Most people have no idea what to do with persimmons. They resemble tomatoes somewhat, but it’s actually a berry. Similar to the tomato, the yellow to dark orange fruit has a sweet, spicy flavour when it is fully ripe. Sweet and delicious persimmon fruits are rich in health promoting nutrients such as vitamins, minerals, and anti-oxidants that are vital for optimum health. Botanically, the fruit belongs to the family of Ebenaceae of the genus: Diospyros. Scientific name: Diospyros virginiana Persimmon is a multi-trunked or single-stemmed deciduous tree, which grows up to 25 ft. in height. They grow best in areas that have moderate winters and relatively mild summers.
Persimmon trees classified broadly into two general categories: those that bear “astringent fruit” (whilst unripe) and those that bear “non-astringent” fruits. An astringent cultivar, which is commonly cultivated in Japan known as “Hachiya,” is high in tannins and must be allowed to ripen fully until it attains jelly-soft consistency before fit to eat. A non-astringent persimmon, on the other hand, contains less tannin and can be eaten while it is crispy as in apples. Persimmon is a very healthy fruit to eat with only 120 calories and 0 grams of fat. They are also a good source of iron, calcium, and dietary fiber. Because of their bright orange colour, they are heart healthy and can help stave off vision problems.
Persimmons are very popular in Asian culture and persimmons are often used as a natural remedy for hiccups, diarrhea, sweating, and bleeding. Astringency can be removed by treating the fruit with carbon dioxide or alcohol. The fruit is low in calories (provides 70 calories/100g) and fats but is a rich source of dietary fiber. Persimmons contain health benefiting phyto-nutrients flavonoid poly-phenolic anti-oxidants like catechins and gallocatechins as well as important anti-tumor compound betulinic acid.
Catechins are known to have anti-infective, anti-inflammatory and anti-hemorrhagic (prevents bleeding from small blood vessels) properties. Fresh persimmons contain anti-oxidant compounds like vitamin-A, beta-carotene, lycopene, lutein, zea-xanthin and cryptoxanthin. Together, these compound functions as protective scavengers against oxygen-derived free radicals and reactive oxygen species (ROS) that plays a role in aging and various disease processes. Zea-xanthin, an important dietary carotenoid, selectively absorbed into the retinal macula lutea in the eyes where it is thought to provide antioxidant and protective light-filtering functions; thus, helps prevent “Age-related macular related macular disease” (ARMD) in the elderly. They are also a very good source of vitamin-C, another powerful antioxidant (especially native Chinese and American persimmons; provide 80 per cent of DRI). Regular consumption of foods rich in vitamin C helps the body develop resistance against infectious agents and scavenge harmful, pro-inflammatory free radicals. The fruit is good in many valuable B-complex vitamins such as folic acid, pyridoxine (vitamin B-6), thiamin…etc.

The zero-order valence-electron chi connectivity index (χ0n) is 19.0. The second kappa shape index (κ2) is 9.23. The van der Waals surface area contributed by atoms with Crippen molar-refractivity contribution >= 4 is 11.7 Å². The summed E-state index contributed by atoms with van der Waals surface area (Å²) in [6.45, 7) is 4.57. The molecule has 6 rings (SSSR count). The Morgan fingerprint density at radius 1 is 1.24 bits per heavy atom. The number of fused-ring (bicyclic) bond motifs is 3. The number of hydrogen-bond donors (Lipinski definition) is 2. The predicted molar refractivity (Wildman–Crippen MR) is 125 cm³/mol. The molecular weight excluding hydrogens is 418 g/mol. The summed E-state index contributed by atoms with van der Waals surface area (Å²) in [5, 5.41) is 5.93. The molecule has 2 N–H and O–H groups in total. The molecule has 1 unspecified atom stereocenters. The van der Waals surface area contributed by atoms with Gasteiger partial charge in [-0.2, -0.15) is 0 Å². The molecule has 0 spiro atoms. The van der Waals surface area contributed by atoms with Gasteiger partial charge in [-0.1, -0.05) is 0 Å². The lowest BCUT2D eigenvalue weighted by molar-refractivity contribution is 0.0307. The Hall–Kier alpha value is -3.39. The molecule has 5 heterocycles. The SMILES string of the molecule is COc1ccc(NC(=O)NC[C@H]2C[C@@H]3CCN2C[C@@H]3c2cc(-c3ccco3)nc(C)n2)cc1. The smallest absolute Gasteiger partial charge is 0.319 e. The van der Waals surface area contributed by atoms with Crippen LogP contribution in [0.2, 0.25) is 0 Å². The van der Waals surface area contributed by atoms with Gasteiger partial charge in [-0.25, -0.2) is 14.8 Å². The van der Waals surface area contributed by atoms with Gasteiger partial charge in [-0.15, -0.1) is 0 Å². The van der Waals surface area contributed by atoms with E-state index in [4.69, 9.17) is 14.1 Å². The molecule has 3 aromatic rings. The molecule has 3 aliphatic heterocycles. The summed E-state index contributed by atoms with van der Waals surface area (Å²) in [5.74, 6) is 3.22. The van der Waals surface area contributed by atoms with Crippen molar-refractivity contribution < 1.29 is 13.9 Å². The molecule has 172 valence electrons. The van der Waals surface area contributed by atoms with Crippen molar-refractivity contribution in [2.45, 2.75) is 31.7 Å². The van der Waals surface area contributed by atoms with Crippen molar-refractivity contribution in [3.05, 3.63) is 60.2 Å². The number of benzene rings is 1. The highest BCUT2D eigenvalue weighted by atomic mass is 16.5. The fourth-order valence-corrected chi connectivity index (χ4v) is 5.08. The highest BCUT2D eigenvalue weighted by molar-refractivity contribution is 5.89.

Fresh Persimmon fruits also contain healthy amounts of minerals like potassium, manganese (15 per cent of DRI), copper (12 per cent of DRI), and phosphorus. They have a fibrous texture and provide a good amount of fiber for the diet. Persimmons are also fat free, and they are a good source of healthy carbohydrates and natural sugar. The compounds shibuol and betulinic acid found in persimmons are believed to have cancer-fighting properties. Persimmons are also rich in vitamin A, which is known to help battle prevent cancer. Eating persimmons raw can be good for the skin since persimmon peel is known containing certain phytochemicals.
Some studies have proven that these phytochemicals protect cells and prevent oxidation, which can fight the signs of aging. Some people eat raw persimmons for other health benefits, such as treating constipation, hemorrhoids and diarrhea. Persimmons are even used to slow or stop bleeding. Persimmons are cooked in dishes to treat lung disease and asthma, and they are part of a traditional cure for hiccups in China. The shibuol found in persimmons is helpful in small quantities. If it is eaten in large amounts, however, a sticky or gummy substance can form in the stomach. The fuyu is rounder, similar to a tomato or pumpkin, with a yellow-orange skin. The hachiya has a deep orange skin, and is shaped like a heart.
The fuyu persimmon is a non-astringent variety, meaning it can be eaten when firm or soft. These are the persimmons you would slice for a snack and eat raw. The hachiya persimmon is an astringent variety, which means you must wait until it is fully ripe and very soft before you can eat it. The hachiya is mostly used for baking. Despite all of the health benefits of eating persimmons, it is possible to have too much of a good thing and adding our diet.